I opened my eyes slowly and thought that I was in heaven. I could see nothing but white as if my body floated in the clouds. I looked around and the blurriness formed to rows of medicine cabinets. A man dressed in a blue short sleeved shirt with a nameplate “John” on his left busied himself, scribbling words on a piece of paper. The white patch with a snake coiled around a staff lay below the words PARAMEDIC.

A hand stroked my head and when I looked to my right, Mom was staring at me with glazed eyes.

“You had another episode, Honey.” Mom held the words as best as she could and in a motherly effort to console her only daughter, she forced a smile across her face and uttered, “You’ll be okay. We’re right beside you, Sidney.”

Dad grabbed my other hand and drew it close to his lips. His face reddened as soon as our eyes met.

Mom and Dad’s loving presence gave me the comfort that I needed. The seizure scared me, but the characters in my dream disturbed me more. And the child? I wondered what happened to the poor little girl in my dream.

I’m glad that it’s over and I’m back with Mom and Dad.

As I tried to move my legs to a comfortable angle, something sharp in my pocket pricked my thigh. I reached inside and took out a small object. What I held in between my fingers sent shivers along my spine. It was a hair pin of multi-colored leaves, the same hair pin I found wedged in between the cobble stones in my dream.

hillwalker3000

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Re: Reviews and Critics are Welcomed! 1st Chapter: Sidney Rue & The Dreamers
« Reply #17 on: November 22, 2016, 10:04:15 AM »
Quote
I wrote the succeeding chapters and came back to this chapter with a newer perspective. I hope this version's much better than before.

It's not. You're still stuck on tinkering with this opening when you should be pressing on with the rest of the story instead. The chances are when you finish your novel you'll hopefully realise the opening chapter needs a major rewrite.

It's still a long way from being a satisfying read. The plotting is hard-going at best. In four short paragraphs we switch from a quarrel - to a building surrounded by trees - an entryway - some unattributed dialogue - and the hopelessly contrived discovery of a hair pin. None of it seems remotely connected or believable - especially when your heroine tells us she is worried that the pin might belong to someone inside the building. You need to work much harder on establishing the context for the scene so the reader is there with your MC experiencing what she experiences first hand.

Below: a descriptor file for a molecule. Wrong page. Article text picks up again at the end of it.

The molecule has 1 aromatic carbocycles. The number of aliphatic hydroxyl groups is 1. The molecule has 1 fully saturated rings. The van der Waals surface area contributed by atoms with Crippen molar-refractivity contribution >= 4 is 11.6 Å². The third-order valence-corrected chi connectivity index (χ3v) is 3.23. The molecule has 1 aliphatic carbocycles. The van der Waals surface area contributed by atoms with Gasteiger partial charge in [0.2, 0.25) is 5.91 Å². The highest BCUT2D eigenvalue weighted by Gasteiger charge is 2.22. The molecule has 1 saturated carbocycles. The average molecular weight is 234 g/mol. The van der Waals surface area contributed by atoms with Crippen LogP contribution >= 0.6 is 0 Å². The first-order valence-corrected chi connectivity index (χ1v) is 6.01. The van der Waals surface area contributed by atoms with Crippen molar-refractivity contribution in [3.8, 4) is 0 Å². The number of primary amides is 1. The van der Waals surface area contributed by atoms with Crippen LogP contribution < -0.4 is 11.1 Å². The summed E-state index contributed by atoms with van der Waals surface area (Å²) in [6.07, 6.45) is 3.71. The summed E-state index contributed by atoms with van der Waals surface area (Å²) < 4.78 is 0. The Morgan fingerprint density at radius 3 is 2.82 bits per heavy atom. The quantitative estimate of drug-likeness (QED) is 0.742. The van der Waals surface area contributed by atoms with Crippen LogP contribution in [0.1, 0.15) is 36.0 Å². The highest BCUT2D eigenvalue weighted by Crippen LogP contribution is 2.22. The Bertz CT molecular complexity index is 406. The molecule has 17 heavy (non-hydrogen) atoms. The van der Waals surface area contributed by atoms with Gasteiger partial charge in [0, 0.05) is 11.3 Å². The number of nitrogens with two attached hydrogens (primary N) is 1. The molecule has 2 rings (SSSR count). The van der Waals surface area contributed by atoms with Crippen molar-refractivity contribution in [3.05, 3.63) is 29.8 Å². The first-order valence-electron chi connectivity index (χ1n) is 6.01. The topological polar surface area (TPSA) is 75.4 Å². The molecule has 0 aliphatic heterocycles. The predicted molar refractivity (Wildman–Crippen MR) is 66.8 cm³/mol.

The sounds of quarreling men piqued my interest. Why? I walked forward to the main door of the building surrounded by dark and impenetrable trees irrelevant while the sounds grew louder through the open window. I steadied my breathing and edged towards the entryway where cobwebs crammed in the shadowy corners. Nothing happens here. The story has already stalled.
“No. This is not the one!” Is this what she overhears?
While the argument ensued, I stepped onto something hard. At first I thought it was a piece of rock or a stick, but when I looked closely, I saw a shiny object, resting in between the cobble stones. Its gems deflected the sun’s rays to my eyes, impaling my vision for a moment. I blinked it off, leaned over and plucked the object from the ground. I studied its ornate design and felt the coolness of the golden rod in between my fingers. It was a hair pin emblazoned with multi-colored leaves. Excellent description - but what happened to the argument? You have 2 completely separate opening scenes here. Neither are particularly intriguing.

I looked past tense around the premises to see if the owner of the hair pin is present tense nearby. The owner must be present tense inside this building. I slipped past tense the hair pin in my pocket and walked to the entryway with a renewed objective What was the initial objective??? to return a lost property.


The entire opening to your story has stopped making sense and the switches in verb tense make it even more of a muddle.

I get the impression you're a very young writer. Elements like dark trees surrounding an old building are classic mystery material, but you do nothing with these. This story could be set anywhere. And the discovery of a treasure might well be exciting. But the situation come crashing back to boring reality when it's treated like an item of lost property.

As it stands you have an idea for a story but its construction is flimsy at best. The plot jumps from one point of focus to another without any logical continuity. And worst of all, your characters are paper thin - mainly because they come complete with labels. The tall individual in a black suit. The man in a white lab coat. You have to give me a reason to care about what they're doing, but unfortunately I'm not particularly intrigued.

“You fool. Can’t you see?” the Doctor said through gritted teeth. “The girl we are looking for has a red mark on her forehead.”
That's hardly original, given that 99% of your intended readership will have heard of Harry Potter. And I felt the lovey-dovey, domestic scenes between the girl and her parents were cringe-worthy. If you're writing for a YA audience I suggest you read a great deal in the same genre. YA readers are as discerning as their parents.

This comes across like fan fiction for the entertainment of the author rather than anyone else - not great reading material so far.

H3K

Offline mihada

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Re: Reviews and Critics are Welcomed! 1st Chapter: Sidney Rue & The Dreamers